There are a lot of methods to factor quadratics, which apply on different occasions and conditions. Now that we know all of them, let's think strategically about which of them is useful for a given quadratic expression we want to factor.

Factoring polynomials with special product forms

Factor polynomials of various degrees using factorization methods that are based on the special product forms "difference of squares" and "perfect squares." For example, factor 25x⁴-30x²+9 as (5x²-3)².

Long division of polynomials

Learn how to divide two polynomials using long division.

Synthetic division of polynomials

Learn how to divide polynomials using long division.

Practice dividing polynomials with remainders

After learning about the different methods in which we can find the quotient and the remainder of two polynomials, gain some practice with actually performing polynomial division yourself.

Polynomial Remainder Theorem

The polynomial remainder theorem allows us to easily determine whether a linear expression is a factor of a given polynomial. Learn exactly what the theorem means, practice using it, and learn about its proof.

Binomial theorem

Learn how to expand powers of binomial expressions (which are polynomial expressions with exactly two terms). This is done using the binomial theorem!

Understanding the binomial theorem

Now that you know how to use the binomial theorem in order to expand powers of binomial expressions, let's gain further insight into why this actually works!

Proving polynomial identities

Practice proving polynomial identities, using all the factorization and expansion methods you know.

Polynomial identities with complex numbers

Prove more polynomial identities, this time including complex numbers!

Remember all these quadratic equations with "no real solution"? Well, it turns out those equations do have a solution, it's just a complex number! Solve a bunch of those here.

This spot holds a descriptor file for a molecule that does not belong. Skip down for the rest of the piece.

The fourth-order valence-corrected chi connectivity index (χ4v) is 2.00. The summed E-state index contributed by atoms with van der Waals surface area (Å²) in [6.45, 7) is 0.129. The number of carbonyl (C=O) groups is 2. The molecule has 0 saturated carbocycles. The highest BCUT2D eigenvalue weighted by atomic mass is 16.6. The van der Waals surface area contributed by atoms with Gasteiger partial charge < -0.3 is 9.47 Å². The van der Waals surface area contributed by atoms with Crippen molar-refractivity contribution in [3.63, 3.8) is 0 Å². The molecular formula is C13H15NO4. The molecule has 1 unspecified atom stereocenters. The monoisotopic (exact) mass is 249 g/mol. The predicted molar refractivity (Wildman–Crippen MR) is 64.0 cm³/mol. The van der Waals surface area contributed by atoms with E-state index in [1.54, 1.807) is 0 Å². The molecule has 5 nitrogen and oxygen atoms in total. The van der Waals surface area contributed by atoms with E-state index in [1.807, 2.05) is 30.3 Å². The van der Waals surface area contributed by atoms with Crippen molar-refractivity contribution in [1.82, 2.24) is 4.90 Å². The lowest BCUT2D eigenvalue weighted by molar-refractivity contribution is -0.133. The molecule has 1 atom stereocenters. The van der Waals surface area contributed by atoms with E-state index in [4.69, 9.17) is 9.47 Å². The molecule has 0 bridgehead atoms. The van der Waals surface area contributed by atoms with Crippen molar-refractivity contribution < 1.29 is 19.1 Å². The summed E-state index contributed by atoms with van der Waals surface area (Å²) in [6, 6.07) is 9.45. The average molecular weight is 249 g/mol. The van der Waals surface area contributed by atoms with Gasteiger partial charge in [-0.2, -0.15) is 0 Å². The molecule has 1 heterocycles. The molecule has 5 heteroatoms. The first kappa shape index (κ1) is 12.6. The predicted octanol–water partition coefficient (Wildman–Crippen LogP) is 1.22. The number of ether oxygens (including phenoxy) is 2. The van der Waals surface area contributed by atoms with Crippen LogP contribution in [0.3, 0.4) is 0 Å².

Fundamental Theorem of Algebra

You may already have noticed that quadratic equations always have a solution when including complex number solutions. It turns out this is true for any polynomial equation, of any degree! Learn about this and more, right here.

Finding zeros of polynomials

Use all the knowledge you have about polynomials to find their zeros (which are the input values that make the polynomial equal to zero).

Zeros of polynomials and their graphs

Learn how to use the zeros of polynomials to draw a pretty good sketch of their graphs.

End behavior of polynomial functions

Learn about the end behavior of polynomial functions. End behavior is the way the function behaves as the input values grow infinitely positive or infinitely negative.

Graphs of polynomials

Combine your knowledge about the zeros and the end behavior of a polynomial in order to sketch its graph.

Introduction to symmetry of functions

You may already be familiar with types of symmetries of geometrical shapes. Learn how functions can be symmetrical too!

Symmetry of polynomial functions

Learn how to determine the symmetry of a polynomial function.